We took the kids to Legoland on Sunday. We have annual passes, so sometimes when we’re looking for something to do to kill a few hours and tire the kids out, we take them there and make them walk. Well, we make the older one walk. Oddly enough, the younger one usually wants to walk while the older one whines that he (at 45 pounds) wants to sit in the stroller. Older boy is almost 4, and tall, so there’s several rides he can go on. The baby is not yet 2 and there’s less for him to do, but fortunately he’s still in the stage where looking at things is fun, too. So he looks at things, and his brother does the go-carts and helicopters and the big slide, and they’re happy.
We always notice the Jews wherever we go. It’s natural to seek out your own kind. I always realize almost too late that the others might not realize I’m actually one of them. You see, I know they’re Jewish because they’re wearing the “uniform.” The men and boys have kippot and tzitzit, and the women are wearing long skirts and long-sleeved shirts, even in August, and many have head-scarves. When you see a family dressed that way, you know you’re looking at Orthodox Jews.
We specifically noticed on Sunday because our dinner plans were to go to a local Chabad’s weekly summer barbecue. It occurred to us that the tourist-Jews might be interested in a convenient kosher dinner, as Legoland is not even 10 minutes from this particular Chabad.
But, because we don’t wear the “uniform,” the religious Jews would not know to look at us that we are also Jewish, and I couldn’t think of a way to approach them that wouldn’t seem weird to me. In all honesty, it might not seem weird to them to be approached, but I’m not the salesperson type, so it felt weird to me. We were coming up with all sorts of ways to get them to overhear us about the barbecue so that they would ask, like getting in line behind them and speaking loudly about our dinner plans, but we didn’t follow through because we felt silly. It came to the point where I wished we had t-shirts or something to wear that designated us as representatives of Chabad or something, even without the “uniform,” so that we’d have a starting point. In retrospect, “Hi, I thought you might be interested in knowing that there’s a Chabad barbecue not far from here, if you’re looking for an easy dinner” might be a good starting point, but, as mentioned above, I’m just not the type to go up to someone and say that.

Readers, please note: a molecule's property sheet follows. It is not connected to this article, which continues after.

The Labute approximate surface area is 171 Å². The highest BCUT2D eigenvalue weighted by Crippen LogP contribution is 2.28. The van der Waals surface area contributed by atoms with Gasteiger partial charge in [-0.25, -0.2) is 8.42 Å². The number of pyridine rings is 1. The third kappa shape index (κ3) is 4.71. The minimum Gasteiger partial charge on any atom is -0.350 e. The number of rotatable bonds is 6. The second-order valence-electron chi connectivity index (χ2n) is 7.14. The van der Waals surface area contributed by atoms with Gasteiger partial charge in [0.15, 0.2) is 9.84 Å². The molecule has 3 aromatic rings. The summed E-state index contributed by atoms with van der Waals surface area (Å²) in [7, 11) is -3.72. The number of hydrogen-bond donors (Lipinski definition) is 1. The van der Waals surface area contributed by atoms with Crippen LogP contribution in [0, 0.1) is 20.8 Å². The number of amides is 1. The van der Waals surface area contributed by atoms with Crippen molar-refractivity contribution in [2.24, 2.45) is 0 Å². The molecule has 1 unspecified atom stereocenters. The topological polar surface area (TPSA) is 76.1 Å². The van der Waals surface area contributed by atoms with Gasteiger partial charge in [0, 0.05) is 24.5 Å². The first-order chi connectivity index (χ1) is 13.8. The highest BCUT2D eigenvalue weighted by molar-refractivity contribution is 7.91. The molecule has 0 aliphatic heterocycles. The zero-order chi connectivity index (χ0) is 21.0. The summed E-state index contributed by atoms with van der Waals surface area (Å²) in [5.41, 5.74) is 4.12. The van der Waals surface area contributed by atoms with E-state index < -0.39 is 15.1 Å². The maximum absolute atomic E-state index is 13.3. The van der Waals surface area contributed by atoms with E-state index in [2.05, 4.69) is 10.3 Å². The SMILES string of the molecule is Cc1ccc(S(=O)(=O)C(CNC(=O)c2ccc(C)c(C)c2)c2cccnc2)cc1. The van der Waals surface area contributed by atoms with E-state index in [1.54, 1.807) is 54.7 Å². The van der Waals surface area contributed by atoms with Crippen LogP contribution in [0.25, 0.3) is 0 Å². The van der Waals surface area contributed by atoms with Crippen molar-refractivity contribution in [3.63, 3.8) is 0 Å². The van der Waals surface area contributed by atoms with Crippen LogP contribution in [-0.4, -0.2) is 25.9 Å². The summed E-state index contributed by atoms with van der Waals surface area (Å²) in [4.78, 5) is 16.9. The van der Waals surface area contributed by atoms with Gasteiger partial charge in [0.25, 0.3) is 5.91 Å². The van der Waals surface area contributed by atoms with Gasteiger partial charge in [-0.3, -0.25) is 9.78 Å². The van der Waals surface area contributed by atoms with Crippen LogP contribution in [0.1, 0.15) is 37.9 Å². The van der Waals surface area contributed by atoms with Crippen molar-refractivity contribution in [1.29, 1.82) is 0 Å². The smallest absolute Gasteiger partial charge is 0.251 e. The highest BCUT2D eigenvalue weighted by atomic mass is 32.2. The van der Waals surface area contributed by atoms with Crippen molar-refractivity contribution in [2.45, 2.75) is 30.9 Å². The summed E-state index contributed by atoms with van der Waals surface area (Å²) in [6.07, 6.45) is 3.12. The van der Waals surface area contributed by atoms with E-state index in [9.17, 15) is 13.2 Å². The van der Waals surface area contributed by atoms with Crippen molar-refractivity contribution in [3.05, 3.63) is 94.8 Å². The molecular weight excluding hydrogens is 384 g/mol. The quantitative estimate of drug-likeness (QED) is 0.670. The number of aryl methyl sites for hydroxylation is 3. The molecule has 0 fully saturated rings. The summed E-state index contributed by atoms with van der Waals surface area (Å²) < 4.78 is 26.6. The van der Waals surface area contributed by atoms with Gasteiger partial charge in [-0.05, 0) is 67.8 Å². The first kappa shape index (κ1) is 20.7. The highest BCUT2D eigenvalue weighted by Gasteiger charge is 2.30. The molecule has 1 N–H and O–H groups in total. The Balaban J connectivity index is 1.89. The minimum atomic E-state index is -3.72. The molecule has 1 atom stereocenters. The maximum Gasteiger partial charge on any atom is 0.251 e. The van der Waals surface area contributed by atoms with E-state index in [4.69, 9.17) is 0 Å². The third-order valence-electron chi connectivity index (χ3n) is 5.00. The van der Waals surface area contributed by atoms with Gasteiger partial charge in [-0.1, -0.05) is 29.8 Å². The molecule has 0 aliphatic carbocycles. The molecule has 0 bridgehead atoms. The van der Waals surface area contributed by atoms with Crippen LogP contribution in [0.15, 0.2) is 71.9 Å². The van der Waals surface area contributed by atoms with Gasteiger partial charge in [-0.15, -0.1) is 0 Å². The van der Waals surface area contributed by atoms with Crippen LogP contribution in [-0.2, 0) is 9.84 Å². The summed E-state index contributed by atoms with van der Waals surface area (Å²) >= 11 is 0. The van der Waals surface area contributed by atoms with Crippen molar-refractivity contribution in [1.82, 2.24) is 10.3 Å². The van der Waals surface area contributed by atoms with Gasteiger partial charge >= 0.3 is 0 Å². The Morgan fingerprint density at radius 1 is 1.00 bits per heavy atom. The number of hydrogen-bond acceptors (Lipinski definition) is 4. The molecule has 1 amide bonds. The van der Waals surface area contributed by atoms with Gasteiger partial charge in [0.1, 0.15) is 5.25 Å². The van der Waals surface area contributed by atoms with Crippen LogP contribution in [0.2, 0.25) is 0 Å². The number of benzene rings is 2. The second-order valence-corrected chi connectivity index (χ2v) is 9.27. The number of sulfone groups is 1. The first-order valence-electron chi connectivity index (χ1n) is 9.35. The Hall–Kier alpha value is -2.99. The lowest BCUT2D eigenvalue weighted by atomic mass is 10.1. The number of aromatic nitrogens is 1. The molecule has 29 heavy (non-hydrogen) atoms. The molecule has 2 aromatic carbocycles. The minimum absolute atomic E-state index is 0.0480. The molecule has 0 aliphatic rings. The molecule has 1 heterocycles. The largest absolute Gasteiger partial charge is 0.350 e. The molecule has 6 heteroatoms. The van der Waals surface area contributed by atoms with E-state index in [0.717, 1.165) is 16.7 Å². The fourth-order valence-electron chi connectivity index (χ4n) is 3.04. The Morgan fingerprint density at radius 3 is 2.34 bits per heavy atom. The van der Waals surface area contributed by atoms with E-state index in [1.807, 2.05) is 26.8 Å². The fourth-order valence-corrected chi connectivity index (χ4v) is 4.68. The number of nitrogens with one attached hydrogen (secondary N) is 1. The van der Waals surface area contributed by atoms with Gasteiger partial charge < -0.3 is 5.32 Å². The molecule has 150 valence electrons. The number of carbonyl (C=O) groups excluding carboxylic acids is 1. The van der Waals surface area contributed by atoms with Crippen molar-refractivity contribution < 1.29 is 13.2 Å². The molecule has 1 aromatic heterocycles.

Which brings me to WHY we don’t wear the uniform.
When you wear a uniform, it serves to identify you to other members of your group, but it also designates to outsiders that you belong to a particular group, whether it’s private security or Hot Dog On A Stick employees or an army. Thus, whatever you do while wearing that uniform represents your entire group as behaving this way. That’s why most stores have their employees remove their nametags or other uniform pieces when they go on break, and why acting inappropriately while in uniform, even if off duty, can be punishable in some arenas.
Since we do not keep Shabbat and holidays or kosher particularly well yet, if we wore a uniform announcing ourselves as members of the Orthodox Jewish Group, people who are not part of the group might see us do something like go through the McDonald’s Drive-Thru or stop at Starbucks on the way to shul on Saturday morning and think that it’s okay for Orthodox Jews to do that. It would make all Jews look hypocritical, for saying that they don’t do “that,” when here are two Jewish-looking people doing exactly “that.”
Perhaps at some point our level of observance will merit us to don the uniform. Then when we meet others of our kind at Legoland, we can unabashedly advertise the Chabad barbecue. In the meantime, though, we'll remain fairly anonymous to both worlds.